Methodological Approaches to Accounting the Depletion of Natural Resources, Changes in the Environmental and Human Capital in the Gross Regional Product

Boris A. Korobitsyn


A key indicator of the System of National Accounts of Russia at a regional scale is Gross Regional Product characterizing the value of goods and services produced in all sectors of the economy in a country and intended for final consumption, capital formation and net exports (excluding imports). From a sustainability perspective, the most weakness of GRP is that it ignores depreciation of man-made assets, natural resource depletion, environmental pollution and degradation, and potential social costs such as poorer health due to exposure to occupational hazards. Several types of alternative approaches to measuring socio-economic progress are considering for six administrative units of the Ural Federal District for the period 2006-2014. Proposed alternatives to GRP as a measure of social progress are focused on natural resource depletion, environmental externalities and some human development aspects. The most promising is the use of corrected macroeconomic indicators similar to the “genuine savings” compiled by the World Bank. Genuine savings are defined in this paper as net savings (net gross savings minus consumption of fixed capital) minus the consumption of natural non-renewable resources and the monetary evaluations of damages resulting from air pollution, water pollution and waste disposal. Two main groups of non renewable resources are considered: energy resources (uranium ore, oil and natural gas) and mineral resources (iron ore, copper, and aluminum). In spite of various shortcomings, this indicator represents a considerable improvement over GRP information. For example, while GRP demonstrates steady growth between 2006 and 2014 for the main Russian oil- and gas-producing regions – Hanty-Mansi and Yamalo-Nenets Autonomous Okrugs, genuine savings for these regions decreased over all period. It means that their resource-based economy could not be considered as being on a sustainable path even in the framework of “weak” sustainability, i.e. sustainability under the assumption that the accumulation of producible physical capital and of human capital can compensate for losses in natural non reproducible resources.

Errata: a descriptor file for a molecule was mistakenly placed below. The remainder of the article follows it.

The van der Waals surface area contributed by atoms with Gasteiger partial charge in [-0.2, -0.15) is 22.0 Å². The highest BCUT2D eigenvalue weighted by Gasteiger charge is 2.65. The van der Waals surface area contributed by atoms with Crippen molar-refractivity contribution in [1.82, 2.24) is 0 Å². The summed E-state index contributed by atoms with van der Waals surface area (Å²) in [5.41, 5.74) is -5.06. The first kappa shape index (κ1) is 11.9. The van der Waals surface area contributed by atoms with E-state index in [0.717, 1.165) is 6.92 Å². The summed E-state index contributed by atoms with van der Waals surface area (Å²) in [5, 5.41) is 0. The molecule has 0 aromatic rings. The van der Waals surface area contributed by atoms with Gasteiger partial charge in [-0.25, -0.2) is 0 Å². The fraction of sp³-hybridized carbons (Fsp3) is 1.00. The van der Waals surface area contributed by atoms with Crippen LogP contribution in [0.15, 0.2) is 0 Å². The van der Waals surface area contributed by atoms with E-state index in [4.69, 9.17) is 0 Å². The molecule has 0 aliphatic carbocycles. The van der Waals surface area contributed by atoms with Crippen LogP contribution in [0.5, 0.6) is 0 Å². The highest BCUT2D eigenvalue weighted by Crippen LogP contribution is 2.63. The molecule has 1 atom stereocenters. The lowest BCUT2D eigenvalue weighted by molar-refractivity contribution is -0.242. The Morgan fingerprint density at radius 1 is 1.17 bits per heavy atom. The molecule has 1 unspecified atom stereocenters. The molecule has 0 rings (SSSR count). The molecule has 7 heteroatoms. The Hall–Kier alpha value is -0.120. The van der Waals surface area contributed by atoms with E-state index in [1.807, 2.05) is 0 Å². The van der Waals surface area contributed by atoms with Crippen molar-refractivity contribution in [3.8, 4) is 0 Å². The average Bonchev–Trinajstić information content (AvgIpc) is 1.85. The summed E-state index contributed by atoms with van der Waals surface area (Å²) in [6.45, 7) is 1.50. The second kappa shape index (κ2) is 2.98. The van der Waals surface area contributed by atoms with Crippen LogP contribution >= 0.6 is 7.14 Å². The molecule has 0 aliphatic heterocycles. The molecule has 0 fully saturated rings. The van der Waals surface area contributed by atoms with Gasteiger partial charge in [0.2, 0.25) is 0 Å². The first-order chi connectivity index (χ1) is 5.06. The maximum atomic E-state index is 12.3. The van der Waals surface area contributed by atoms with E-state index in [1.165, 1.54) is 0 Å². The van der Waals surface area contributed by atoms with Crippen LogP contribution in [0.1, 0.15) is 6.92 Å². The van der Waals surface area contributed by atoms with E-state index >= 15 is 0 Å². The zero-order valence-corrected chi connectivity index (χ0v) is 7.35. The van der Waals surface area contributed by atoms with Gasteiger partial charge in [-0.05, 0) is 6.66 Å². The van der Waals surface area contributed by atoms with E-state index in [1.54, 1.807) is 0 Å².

Ural Federal District; green gross regional product; genuine savings; adjusted net savings; depletion of natural resources

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